“A warning to the crews out there who think they’re hot, if you’re not original rockers you will get shot
down by the kids neglectin’ your art, the stuff you did, eventually it get so bad puts you to bed
’cause when the lightning flashes sweet electricity, all the world then stands revealed with the clarity
of raw voltage, briefly we see and the hope is you’ll be able to tell just what dope is…”
– Come Original by 311
Earlier this month, I attended the 2014 Wine Bloggers Conference in Santa Barbara, CA, as a speaker on a panel titled “How The Pros Taste.” I was actually in town primarily to help a friend of mine, Wandering Wino, kick off a post-WBC tasting event (called “Authentic Press”) that focused on small SB-area producers (happy to report that was well-attended, and nary a drop of under-performing juice was to be found among the stellar lineup that he selected to pour at the event), so the timing all worked out splendidly.
I enjoyed WBC14 (well, ok, apart from the big dinner, which always seems to fall flat at WBC for some reason, excepting Alan Kropf’s entertaining WBA presentation), and thought this was one of the best incarnations yet, particularly for those new to wine blogging. The WBC keynote address by Corbett Barr seemed divisive based on the twitter chatter, but I also enjoyed that talk; and for anyone who doubts Barr’s assertion that character trumps everything else when it comes to building up your brand online, consider as some evidence that what I make for writing about wine puts me in the top 5-10% of all U.S. wine writers (and it’s a sad commentary that amount is only bonus-level money compared to my previous corporate gig).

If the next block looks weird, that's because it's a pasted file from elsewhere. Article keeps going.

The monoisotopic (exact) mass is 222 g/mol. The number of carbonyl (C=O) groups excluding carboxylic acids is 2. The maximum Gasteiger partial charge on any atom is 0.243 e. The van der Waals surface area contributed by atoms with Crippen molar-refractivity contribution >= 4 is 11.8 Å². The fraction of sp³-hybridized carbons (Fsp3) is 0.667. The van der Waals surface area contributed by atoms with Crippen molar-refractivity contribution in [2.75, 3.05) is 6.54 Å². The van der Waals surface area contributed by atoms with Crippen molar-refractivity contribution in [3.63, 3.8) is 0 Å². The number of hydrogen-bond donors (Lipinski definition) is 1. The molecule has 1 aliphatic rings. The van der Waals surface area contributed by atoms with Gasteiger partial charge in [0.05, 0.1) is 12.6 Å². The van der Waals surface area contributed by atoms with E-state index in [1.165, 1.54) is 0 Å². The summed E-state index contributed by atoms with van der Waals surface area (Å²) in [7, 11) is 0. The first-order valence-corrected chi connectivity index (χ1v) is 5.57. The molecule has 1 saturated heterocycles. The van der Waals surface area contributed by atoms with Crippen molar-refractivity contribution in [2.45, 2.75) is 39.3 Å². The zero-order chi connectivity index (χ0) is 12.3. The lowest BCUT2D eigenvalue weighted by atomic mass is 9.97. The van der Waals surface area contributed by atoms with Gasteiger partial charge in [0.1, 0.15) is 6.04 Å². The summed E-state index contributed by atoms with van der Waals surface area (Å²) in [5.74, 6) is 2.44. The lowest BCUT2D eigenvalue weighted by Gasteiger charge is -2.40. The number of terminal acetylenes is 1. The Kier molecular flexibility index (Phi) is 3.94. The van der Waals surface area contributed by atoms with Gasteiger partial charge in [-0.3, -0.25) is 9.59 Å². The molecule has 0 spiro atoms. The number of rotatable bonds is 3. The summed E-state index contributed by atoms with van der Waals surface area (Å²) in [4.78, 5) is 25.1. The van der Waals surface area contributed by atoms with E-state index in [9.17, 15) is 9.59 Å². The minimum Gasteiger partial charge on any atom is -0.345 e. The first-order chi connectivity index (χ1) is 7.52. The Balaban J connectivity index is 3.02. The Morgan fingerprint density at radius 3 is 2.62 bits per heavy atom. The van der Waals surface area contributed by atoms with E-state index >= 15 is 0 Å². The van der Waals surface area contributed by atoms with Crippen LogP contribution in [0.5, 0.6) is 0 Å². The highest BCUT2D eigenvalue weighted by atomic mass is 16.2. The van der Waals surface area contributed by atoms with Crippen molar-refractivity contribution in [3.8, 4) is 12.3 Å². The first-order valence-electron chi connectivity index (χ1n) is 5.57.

I won’t comment on the Wine Blog Awards. No offense meant to the winners (there are some fine blogs in that group), and I’m always touched to be nominated and to be named a finalist, but I’m still pretty “fringe” and gonzo when it comes to wine writing (which, after all these years blogging, is also a kind of sad commentary, when you think about it), so the things I value and want to see recognized (in almost any genre, not just wine writing) are usually not what get rewarded. Just imagine how I feel about the Grammy’s!
A few hiccups involving LA road rage delays impacting fellow panelist Patrick Comiskey aside, I also had fun participating on my panel (for those of you who were thinking that I was stroking moderator Steve Heimoff’s crotch under the table on stage, I was actually petting Steve’s adorable pet dog Gus, who was sitting quietly in Steve’s lap the entire time; that’s my story, anyway), waxing philosophic about how I go about critically tasting vino (and getting totally fooled by the final “mystery wine” of the lineup). I’m good for at least one or two re-tweetable money quotes per panel, and the one that got the most attention during the panel seemed to be my comment on negative wine reviews (“some wines need to be kicked in the crotch”), so I thought I’d talk a bit more about that stance here.
My view on negative wine reviews is that they, like serving rare vintages of the world’s finest wines, ought to be reserved for special occasions. I say this because only a few wines are epically bad enough –and were created with sufficient malicious intent – that they deserve your finest writing work…
Bad reviews are often much more entertaining and original than favorable takes on something. There are only so many ways to praise, but lambasting opens up whole new levels of potential creativity. While lots of bad wine still gets made, it’s becoming harder to find, and even harder to locate one that the winemaker knows is flawed and is selling anyway. Those are the wines you need to pan, because they are, in fact, ripping off customers (the best way to confirm this is via a candid conversation with the winemaker directly). I’m all for experimentation, but when it fails you should not be trying to make a buck off of it from suckers.
The only thing I beg of the wine writing community is that you get original with your negative reviews. Insanely original, please. Most wine writing (blogs included – sorry, people, it’s true) commits the same sin as much of the wine it covers: it’s boring (for a deft take on that situation, see this excellent piece on originality in wine scribing (titled “Wine Media Relations”) by my friend Alan Goldfarb). A negative review cannot under any circumstances be boring, that is just as much an affront to the tastes of the wine buying public as a terrible wine. A hypothetical example will help here.